Kanaya transformed back into her street clothes and said, “Well then, it is about time I be headed home.”
“Yeah, me too! Equius wanted me back as soon as we defeated the witch!” Nepeta said as she and Terezi transformed back from their puella magi forms.
“I’ll lead you guys back to the school,” Terezi said, swinging around onto the scaffolding and climbing down to the ground.
“Are you sure you do not need help climbing down?” Rose called after her.
Terezi looked up curiously. “Why would I need help?” she asked.
“Well… it is difficult to climb without knowing where you are going…”
Terezi laughed and said, “Don’t sweat it, Rose, I can smell my way down!” With that, she scaled the apparatus like a gymnast and dropped down to the ground without a single scratch. Rose decided not to pry further into her “seeing” methods.
They walked back to the school and said their goodbyes. Rose went back into the school to retrieve her things. The elevator reached her locker floor with a ding and the door slid open, revealing Jade Harley as she waited for an elevator. “Hi, Rose!” she greeted as Rose stepped out into the hallway.
“Hello, Jade,” she responded, “You’re here… late?”
Jade shrugged and said, “Just had a meeting with a teacher. Transferring grades from school to school is so annoying.”
“I know how that feels,” Rose said with a small smile.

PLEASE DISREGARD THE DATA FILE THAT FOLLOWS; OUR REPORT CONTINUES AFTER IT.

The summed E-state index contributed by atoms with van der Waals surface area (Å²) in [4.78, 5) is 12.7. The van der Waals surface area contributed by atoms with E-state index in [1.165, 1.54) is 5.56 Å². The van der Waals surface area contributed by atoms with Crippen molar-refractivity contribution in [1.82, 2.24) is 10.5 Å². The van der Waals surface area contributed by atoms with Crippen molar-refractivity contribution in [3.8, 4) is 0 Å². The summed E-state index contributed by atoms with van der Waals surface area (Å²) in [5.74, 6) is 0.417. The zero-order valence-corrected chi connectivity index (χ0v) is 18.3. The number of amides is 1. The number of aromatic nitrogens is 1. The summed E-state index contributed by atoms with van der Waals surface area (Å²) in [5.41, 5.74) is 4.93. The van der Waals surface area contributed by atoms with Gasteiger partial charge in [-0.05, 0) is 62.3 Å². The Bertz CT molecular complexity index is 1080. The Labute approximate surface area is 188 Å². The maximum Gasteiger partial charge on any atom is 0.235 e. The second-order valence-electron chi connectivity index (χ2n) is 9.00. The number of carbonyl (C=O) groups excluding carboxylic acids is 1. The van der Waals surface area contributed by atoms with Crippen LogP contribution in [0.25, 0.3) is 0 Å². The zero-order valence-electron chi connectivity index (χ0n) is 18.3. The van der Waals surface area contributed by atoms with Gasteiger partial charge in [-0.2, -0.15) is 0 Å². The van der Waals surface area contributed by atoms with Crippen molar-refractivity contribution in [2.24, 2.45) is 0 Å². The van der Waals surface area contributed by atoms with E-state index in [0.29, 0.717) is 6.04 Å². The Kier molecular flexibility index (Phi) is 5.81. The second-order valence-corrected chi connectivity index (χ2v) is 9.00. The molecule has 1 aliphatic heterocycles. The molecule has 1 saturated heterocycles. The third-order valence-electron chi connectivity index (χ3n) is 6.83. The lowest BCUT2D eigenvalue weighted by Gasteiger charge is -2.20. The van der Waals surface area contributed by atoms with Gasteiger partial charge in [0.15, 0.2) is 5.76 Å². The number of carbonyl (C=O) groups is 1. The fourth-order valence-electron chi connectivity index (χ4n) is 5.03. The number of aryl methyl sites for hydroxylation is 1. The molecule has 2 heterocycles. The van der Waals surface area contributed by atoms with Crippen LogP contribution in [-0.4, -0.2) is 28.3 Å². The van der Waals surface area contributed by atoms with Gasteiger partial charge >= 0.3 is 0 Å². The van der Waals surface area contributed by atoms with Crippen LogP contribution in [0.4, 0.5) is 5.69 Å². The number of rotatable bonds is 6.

Jade looked back at Rose and said, “You’re here later than usual, too! Try out for a sports team?”
Rose shook her head. “No, no, nothing quite so ambitious. I was at the… knitting club.”
“Oh? I didn’t even know we had a knitting club! That’s so cool!” Jade exclaimed, the girls walking down the rows of lockers until they reached Rose’s starkly undecorated one among rows of doors covered in colorful wrapping paper.
“Yes, it was my first meeting and it was quite interesting,” Rose said as she got her bag. She avoided Jade’s eyes; she could lie to peoples’ faces, but that didn’t mean she liked it.
Jade flashed a smile and waved goodbye to Rose. “Well, I’ll see you tomorrow!” she said, turning on her heel and rushing back to catch the elevator down to the street, all before Rose could react to the tiny light green gem now glinting from a ring on her finger.
She did her best not to scream. She did not succeed.